FIG. 2 is the schematic of a conventional switching power supply to which an auxiliary output has been added. Inductor 116 has added to it secondary winding 122, the dots showing the phasing of the windings. Secondary winding 122 feeds rectifier diode 124 and filter capacitor 126 to provide auxiliary voltage -Vaux at terminal 108. Diode 124 is typically a Schottky barrier rectifier such as the 1N5817.
Ideally, if inductor windings 116 and 122 of FIG. 2 had a turns ratio of 1 to 1, the auxiliary voltage -Vaux 108 would be approximately the negative of main supply voltage +Vout 102. Different auxiliary voltages are possible by altering the turns ratio of windings 116 and 122. In the ideal situation, ignoring the load dependant voltage drop across diode 124, the relationship between the main supply voltage +Vout 102 and the auxiliary supply voltage -Vaux 108 is set by the turns ratio of windings 116 and 122, and the regulation of auxiliary supply voltage -Vaux 108 is the same as the regulation of main supply voltage +Vout 102.
In reality, leakage inductance and inter winding capacitance between windings 116 and 122 generates ringing present on winding 122. Diode 124 and capacitor 126 effectively form a peak detector, especially at low load currents. Diode 124 only conducts in one direction so filter capacitor 126 is charged to the peaks of the ringing introduced by leakage inductance and capacitance. This ringing and peak detection produce an output voltage that rises as load current decreases. At low load currents, the output voltage can increase by up to 50%. The output voltage -Vaux 108 therefore changes with the load current on the auxiliary supply, independent of the regulation of main supply voltage +Vout 102.
Additionally, the impedance of diode 124 is not equal to the impedance of switch 114. The impedance of diode 124 also changes with the load current. This leads to additional changes in output voltage -Vaux 108 of the auxiliary supply with respect to load current.
Previous solutions to the regulation problems on the auxiliary supply include placing a load in the form of a resistor across the auxiliary output as a type of shunt regulator, or adding a secondary series regulator to the secondary output. Placing a load resistor across the auxiliary output as a shunt to stabilize it by providing a minimum load wastes power, and decreases efficiency. Adding a secondary series pass regulator to the auxiliary output requires that the minimum voltage drop across the series regulator be met. This means that the turns ratio of windings 116 and 122 must be changed to provide a higher voltage across winding 122 to compensate for the voltage drop across the series regulator. The total voltage drop across the series regulator is wasted energy, decreasing efficiency. Also, more components are needed for the series regulator, adding to the circuit complexity, parts count, size, and cost.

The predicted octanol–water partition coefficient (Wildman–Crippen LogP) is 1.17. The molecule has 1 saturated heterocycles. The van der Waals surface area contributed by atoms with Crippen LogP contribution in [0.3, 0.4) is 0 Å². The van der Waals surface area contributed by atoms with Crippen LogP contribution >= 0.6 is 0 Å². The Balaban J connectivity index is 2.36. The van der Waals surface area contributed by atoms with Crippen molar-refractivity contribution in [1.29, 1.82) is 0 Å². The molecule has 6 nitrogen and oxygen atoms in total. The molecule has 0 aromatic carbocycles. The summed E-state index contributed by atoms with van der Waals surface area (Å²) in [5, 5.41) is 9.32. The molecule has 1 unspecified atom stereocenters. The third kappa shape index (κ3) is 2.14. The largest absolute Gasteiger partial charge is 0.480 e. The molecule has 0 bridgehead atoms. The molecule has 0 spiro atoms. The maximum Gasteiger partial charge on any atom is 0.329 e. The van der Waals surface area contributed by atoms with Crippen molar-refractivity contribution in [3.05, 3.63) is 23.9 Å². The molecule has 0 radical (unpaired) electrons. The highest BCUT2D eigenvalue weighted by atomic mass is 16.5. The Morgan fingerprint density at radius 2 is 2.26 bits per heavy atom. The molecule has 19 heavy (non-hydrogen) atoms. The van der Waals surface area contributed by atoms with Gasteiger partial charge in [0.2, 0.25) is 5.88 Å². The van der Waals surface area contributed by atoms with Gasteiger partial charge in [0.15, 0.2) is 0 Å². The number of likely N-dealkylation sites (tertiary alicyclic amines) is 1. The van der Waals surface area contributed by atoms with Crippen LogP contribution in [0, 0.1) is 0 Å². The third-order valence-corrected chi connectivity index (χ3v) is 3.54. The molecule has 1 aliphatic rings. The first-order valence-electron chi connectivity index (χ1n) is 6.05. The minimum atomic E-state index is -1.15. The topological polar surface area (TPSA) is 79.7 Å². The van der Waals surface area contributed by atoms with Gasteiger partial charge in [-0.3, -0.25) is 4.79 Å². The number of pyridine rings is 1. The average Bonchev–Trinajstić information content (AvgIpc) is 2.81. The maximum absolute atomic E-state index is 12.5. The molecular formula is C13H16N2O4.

FIG. 3 shows a switching power supply with an auxiliary output according to the present invention. Rectifier 124 of FIG. 2 has been replaced by synchronous N-channel switch 130 in FIG. 3. Gate drive for switch 130 is provided through coupling capacitor 132 from the gate of N-channel switch 114 Diode 134 and resistor 136 provide DC restoration for the capacitively coupled gate drive signal.
In the negative auxiliary output design shown in FIG. 3, switch 130 is driven synchronously with switch 114 through coupling capacitor 132 and DC restoration network composed of clamp diode 134 and capacitor 136. The ringing signal generated by leakage inductance and capacitance between windings 116 and 122 described previously is still present. But, switch 130 when turned on conducts in both directions, averaging the ringing voltage to the output voltage stored in filter capacitor 126, and rapidly damping the ringing. This drastically reduce the effects of ringing, producing an auxiliary output voltage -Vaux 108 that remains constant over a wide current range.
Additionally, the impedance of switch 130 is the same as the impedance of switch 114 The impedance of switches 114 and 130 in the on state is approximately 100 to 200 milli Ohms, for a typical FET such as the SI9952, and does not vary appreciably across the range of load currents. Thus the regulation of auxiliary output voltage -Vaux 108 closely tracks that of main supply voltage +Vout 102. Efficiency is also increased due to the lower voltage drop across switch 130.
Thus, the introduction of a synchronous switch in the auxiliary supply circuit results in high efficiency and tight voltage regulation over a wide load current range.
A second embodiment of the invention is shown in FIG. 4, demonstrating a positive auxiliary voltage, and direct coupling of the gate of synchronous switch 130 in the auxiliary supply to the gate of N channel switch 114. In this embodiment coupling capacitor 132 of FIG. 3, and DC clamp components 134 and 136 are not needed.
Multiple auxiliary outputs can also be provided by adding additional auxiliary windings, synchronous switches, and gate drive coupling.
For an alternate embodiment producing a positive auxiliary output voltage, the phasing of the secondary winding could be reversed, and a P-channel switch used for synchronous switch 130 instead of the N-channel switch shown in FIG. 3, and the gate drive signal inverted.
Other drive coupling approaches will also be apparent to those skilled in the art. A transformer could be used to couple the drive signal to the gate of switch 130. An optoisolator could also be used. Use of transformer or optoisolator coupling would be advantageous in designs where an isolated auxiliary voltage is needed. Transformer coupling also provides an easy means for inverting the drive signal by use of the phasing of the transformer windings.
While the invention has been described with reference to specific embodiments, it will be understood by those skilled in the art that various changes may be made, and equivalents substituted for elements thereof, without departing from the true spirit and scope of the invention. In addition, many modifications may be made without departing from the essential techniques of this invention as defined by the following claims.